In one remote corner of North America natural gas still fetches a price that covers its costs, including drilling and pipeline construction. On the Mackenzie Delta an environmental assessment is beginning on a supply project called Ikhil for Inuvik, the biggest town in the Canadian land of the midnight sun.
As the operating arm of the Ikhil Joint Venture — a partnership of native community-owned Inuvialuit Petroleum Corp. and two Calgary firms, AltaGas Ltd. and ATCO Midstream — Utility Group Facilities Inc. proposes to drill a gas well and install 28 kilometers (17 miles) of pipeline on the arctic Delta next winter.
The project is necessary to replace supplies lost because a subterranean water aquifer flooded one of two wells that have supported the world’s most northerly gas utility since it started up in 1999, says the Ikhil group.
Costs of the scheme partly depend on regulatory rulings and are not yet fully known. But a summary of Delta gas service rates describes the economic driver. Last winter, more than 800 Inuvik gas customers paid an average of C$19.30 per gigajoule (GJ) (US$$20.26/MMBtu), or nearly 10 times the wholesale cost of gas elsewhere in North America.
The Canadian arctic town is far beyond reach of competing gas supplies, at its latitude of 68 degrees North or 1,200 kilometers (720 miles) above the top of the continental pipeline network. The utility’s competition is liquid fuels that arrive via truck or barge marathons on arduous, expensive delivery routes.
It takes 26 liters (seven U.S. or six Canadian gallons) of liquid fuels to replace one gigajoule of natural gas. In Inuvik last winter, the delivered cost of oil products averaged more than double Ikhil gas rates: C$43.36/GJ (US$45.53/MMBtu). Propane fetched C$56.66/GJ (US$59.49/MMBtu).
By mainstream industry standards the Ikhil operation is tiny. Winter gas consumption is only about 2 MMcf/d, with deliveries made by 50 kilometers (30 miles) of transmission pipe and 45 kilometers (27 miles) of distribution lines. But the Mackenzie Delta wells-to-burner-tip utility has been the subject of intense industry and government study as a miniature prototype for northern energy development that Canadian business, political and aboriginal leaders hope to achieve eventually.
The Ikhil venture has provided “design, construction and operational learnings,” concluded a report by Calgary-based North of 60 Engineering Ltd. for the dormant Mackenzie Gas Project.
Installing the facilities showed, for instance, that industrial work can be done in winter work seasons on hard-frozen ground with no lasting disruption to the arctic environment. Drilling pads and access roads are built like outdoor skating rinks that melt away harmlessly when spring comes to southern Canada.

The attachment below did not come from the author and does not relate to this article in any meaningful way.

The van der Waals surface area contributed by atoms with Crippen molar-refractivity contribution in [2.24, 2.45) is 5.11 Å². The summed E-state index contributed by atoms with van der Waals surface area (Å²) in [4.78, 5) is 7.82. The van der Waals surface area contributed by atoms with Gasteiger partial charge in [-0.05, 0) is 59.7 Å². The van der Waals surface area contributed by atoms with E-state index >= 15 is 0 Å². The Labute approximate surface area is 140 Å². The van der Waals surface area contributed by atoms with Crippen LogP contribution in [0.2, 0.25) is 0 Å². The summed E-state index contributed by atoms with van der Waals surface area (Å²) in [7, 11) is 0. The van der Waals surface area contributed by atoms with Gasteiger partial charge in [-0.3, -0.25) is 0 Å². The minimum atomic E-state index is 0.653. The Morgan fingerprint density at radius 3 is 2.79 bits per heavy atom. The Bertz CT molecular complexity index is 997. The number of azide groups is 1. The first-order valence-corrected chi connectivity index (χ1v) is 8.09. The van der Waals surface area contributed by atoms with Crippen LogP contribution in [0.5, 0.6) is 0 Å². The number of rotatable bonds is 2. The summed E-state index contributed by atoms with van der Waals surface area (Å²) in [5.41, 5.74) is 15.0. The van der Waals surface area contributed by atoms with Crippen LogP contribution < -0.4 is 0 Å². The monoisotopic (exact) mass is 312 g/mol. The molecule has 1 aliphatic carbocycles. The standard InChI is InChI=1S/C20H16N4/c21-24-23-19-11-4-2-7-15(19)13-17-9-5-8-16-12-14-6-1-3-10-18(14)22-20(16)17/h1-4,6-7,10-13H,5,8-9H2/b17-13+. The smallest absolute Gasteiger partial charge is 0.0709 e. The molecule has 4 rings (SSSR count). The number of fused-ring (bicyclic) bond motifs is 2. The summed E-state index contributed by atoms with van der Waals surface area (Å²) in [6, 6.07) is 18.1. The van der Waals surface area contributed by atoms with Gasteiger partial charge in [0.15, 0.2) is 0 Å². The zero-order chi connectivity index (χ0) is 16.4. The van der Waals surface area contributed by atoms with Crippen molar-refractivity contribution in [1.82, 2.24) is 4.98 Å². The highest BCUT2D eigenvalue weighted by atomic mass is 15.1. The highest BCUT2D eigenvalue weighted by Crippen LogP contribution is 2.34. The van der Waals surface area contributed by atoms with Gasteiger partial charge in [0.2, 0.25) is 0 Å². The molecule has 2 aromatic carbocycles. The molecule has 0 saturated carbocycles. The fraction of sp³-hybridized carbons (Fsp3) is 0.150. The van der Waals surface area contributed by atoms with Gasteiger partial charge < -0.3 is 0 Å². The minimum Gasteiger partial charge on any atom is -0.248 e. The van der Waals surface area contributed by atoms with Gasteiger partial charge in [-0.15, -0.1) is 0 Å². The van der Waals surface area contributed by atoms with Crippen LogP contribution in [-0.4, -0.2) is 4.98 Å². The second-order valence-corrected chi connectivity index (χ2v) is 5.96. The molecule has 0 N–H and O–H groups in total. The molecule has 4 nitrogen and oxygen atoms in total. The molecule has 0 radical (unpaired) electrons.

The Ikhil pipeline has carried gas reliably without creating leak hazards by causing damage or melting in the permafrost of permanently frozen arctic ground that could in turn jeopardize the steel structure. Restoration and re-vegetation have made the surface of the right-of-way all but invisible.
The Mackenzie Delta gas utility also taught lessons on the regulatory front that have been put into a reform package that is being hotly debated by the Canadian Parliament in Ottawa.
The lessons were recorded in a report on the Ikhil experience that was done for the National Energy Board and Canada’s federal Department of Aboriginal Affairs and Northern Development by Kavik-Axys Inc., an Inuvialuit community-owned environmental consulting firm with offices in Calgary as well as its home-base of Inuvik.
The study covered performance by a northern Canadian maze of 13 federal, Northwest Territories and aboriginal agencies that Ikhil had to satisfy in order to receive all its required approvals, licenses, permits, authorizations and agreements. The regulatory review process took two years in 1995-1997, well before the onset of the current wave of eco-resistance to fossil fuel projects.
The native-owned environmental consulting house advised industry to make thorough community consultation programs a standard business practice and urged the authorities “to develop and agree on harmonized processes for both screening and more detailed reviews.” Kavik-Axys said, “This would build on ongoing harmonization already in place and should include: The setting of maximum timelines for specific stages of the federal regulatory review process.”
The recommendation will be enacted by a reform package that the Conservative regime in Ottawa aims to enact by summer, using the full power of its year-old majority in Parliament. A range of regulatory time targets will be set. Efficiency is being made a priority, with the number of regulatory authorities being cut down to two from dozens and even the most complex reviews of the largest projects being given a two-year completion deadline.
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